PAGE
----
But a banking industry source alleged that unlicensed money transfer firms that had been diverting dollar remittances into the country are no longer comfortable with the recent CBN directive on funding of BDCs from remittances.

“What these unlicensed agents did was they came to open naira accounts. And when our people want to remit money home, they would collect the foreign exchange there and instruct the banks here to pay naira. What that means is that the dollars don’t get to Nigeria. So they deny us that chunk of dollar supply,” the source added.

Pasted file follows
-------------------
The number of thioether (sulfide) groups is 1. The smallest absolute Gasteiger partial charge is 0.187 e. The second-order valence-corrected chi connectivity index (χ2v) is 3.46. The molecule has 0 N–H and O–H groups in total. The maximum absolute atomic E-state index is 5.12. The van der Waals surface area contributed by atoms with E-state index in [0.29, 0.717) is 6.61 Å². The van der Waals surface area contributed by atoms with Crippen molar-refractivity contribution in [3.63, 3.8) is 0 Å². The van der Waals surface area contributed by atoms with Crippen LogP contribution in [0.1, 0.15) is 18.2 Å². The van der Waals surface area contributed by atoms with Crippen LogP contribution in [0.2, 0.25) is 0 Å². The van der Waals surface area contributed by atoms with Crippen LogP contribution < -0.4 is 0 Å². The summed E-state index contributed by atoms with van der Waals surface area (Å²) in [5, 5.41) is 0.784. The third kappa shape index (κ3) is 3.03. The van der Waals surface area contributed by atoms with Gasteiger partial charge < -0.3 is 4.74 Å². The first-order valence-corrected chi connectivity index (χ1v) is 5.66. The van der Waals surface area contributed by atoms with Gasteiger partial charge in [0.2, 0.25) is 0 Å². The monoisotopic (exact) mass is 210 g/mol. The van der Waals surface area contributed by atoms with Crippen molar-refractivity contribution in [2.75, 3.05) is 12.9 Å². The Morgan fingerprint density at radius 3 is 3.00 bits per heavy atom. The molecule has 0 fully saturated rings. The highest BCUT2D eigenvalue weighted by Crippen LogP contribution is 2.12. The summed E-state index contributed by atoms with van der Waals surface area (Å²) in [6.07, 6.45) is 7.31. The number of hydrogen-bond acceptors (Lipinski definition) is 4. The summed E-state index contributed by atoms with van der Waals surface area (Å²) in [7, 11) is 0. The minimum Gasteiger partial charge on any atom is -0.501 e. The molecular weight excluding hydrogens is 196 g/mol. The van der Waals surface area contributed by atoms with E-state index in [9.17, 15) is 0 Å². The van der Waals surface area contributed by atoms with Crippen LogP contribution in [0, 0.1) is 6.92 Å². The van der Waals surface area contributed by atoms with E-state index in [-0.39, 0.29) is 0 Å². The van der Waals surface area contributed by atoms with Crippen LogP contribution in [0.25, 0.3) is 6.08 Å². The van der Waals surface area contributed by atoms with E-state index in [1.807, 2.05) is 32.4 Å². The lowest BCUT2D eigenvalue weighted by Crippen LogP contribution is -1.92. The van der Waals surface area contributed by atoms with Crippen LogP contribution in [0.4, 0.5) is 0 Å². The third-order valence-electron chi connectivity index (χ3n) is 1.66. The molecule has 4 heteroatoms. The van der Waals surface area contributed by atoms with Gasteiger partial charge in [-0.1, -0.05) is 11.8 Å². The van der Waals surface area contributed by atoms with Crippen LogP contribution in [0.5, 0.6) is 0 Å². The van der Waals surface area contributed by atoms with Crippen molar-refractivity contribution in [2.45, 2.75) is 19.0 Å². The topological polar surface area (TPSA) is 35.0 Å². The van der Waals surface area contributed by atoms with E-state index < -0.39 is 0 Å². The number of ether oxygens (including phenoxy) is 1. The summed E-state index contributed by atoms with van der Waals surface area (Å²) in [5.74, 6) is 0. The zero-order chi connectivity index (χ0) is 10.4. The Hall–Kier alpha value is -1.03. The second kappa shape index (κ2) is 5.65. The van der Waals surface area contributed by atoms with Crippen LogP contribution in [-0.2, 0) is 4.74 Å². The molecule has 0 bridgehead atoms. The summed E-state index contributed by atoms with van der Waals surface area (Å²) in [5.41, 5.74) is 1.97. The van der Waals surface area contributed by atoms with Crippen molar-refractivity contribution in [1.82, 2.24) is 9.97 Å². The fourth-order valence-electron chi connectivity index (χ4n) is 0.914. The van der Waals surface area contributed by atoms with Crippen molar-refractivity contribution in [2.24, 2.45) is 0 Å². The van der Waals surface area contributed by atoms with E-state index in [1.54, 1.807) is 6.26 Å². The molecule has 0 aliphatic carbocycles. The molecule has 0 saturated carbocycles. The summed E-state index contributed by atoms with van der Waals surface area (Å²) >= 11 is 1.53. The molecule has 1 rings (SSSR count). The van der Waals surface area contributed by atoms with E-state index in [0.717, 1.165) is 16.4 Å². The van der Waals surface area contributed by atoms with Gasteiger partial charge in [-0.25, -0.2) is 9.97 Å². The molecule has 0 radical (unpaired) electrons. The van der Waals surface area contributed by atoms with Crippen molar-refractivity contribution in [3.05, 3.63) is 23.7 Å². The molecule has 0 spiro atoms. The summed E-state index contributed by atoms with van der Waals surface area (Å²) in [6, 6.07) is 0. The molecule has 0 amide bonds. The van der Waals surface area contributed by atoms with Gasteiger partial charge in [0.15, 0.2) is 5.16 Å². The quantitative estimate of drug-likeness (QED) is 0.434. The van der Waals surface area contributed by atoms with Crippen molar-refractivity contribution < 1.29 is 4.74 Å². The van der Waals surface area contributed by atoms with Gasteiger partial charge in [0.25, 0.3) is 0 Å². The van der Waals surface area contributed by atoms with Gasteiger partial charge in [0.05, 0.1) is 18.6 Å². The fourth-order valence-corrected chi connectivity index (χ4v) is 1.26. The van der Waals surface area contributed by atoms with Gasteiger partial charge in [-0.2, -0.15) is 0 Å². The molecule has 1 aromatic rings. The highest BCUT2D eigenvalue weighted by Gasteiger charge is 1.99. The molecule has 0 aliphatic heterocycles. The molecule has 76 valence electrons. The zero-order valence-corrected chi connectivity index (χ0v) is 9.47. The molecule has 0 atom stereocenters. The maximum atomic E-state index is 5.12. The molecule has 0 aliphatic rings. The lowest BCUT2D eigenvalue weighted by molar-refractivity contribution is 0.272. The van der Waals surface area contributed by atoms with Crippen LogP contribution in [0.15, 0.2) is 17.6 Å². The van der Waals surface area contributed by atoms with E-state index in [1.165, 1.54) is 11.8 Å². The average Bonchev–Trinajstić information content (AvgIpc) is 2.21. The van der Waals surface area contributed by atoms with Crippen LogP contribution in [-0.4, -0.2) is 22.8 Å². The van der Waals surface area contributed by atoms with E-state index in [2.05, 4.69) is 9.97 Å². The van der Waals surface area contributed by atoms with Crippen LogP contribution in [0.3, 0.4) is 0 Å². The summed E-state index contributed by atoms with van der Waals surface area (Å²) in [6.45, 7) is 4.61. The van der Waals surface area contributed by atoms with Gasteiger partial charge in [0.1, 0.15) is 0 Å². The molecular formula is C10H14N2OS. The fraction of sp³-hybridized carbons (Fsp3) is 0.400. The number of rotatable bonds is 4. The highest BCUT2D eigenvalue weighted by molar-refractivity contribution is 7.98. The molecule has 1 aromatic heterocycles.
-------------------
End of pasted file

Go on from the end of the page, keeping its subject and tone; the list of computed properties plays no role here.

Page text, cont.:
Until now, money transfer operators such as WorldRemit operated via partnerships with licenced local correspondents in Nigeria, enabling transfer of funds to local bank accounts – providing a more efficient service than the SWIFT infrastructure.

As part of the overseas partnership requirements, the central bank guidelines on international money transfer services stipulates that a money transfer operator, who wishes  to  engage  a foreign  technical partner that  will  provide  global  or  regional payment  or  money  transfer platform,  shall obtain a  letter  of  no  objection from  the CBN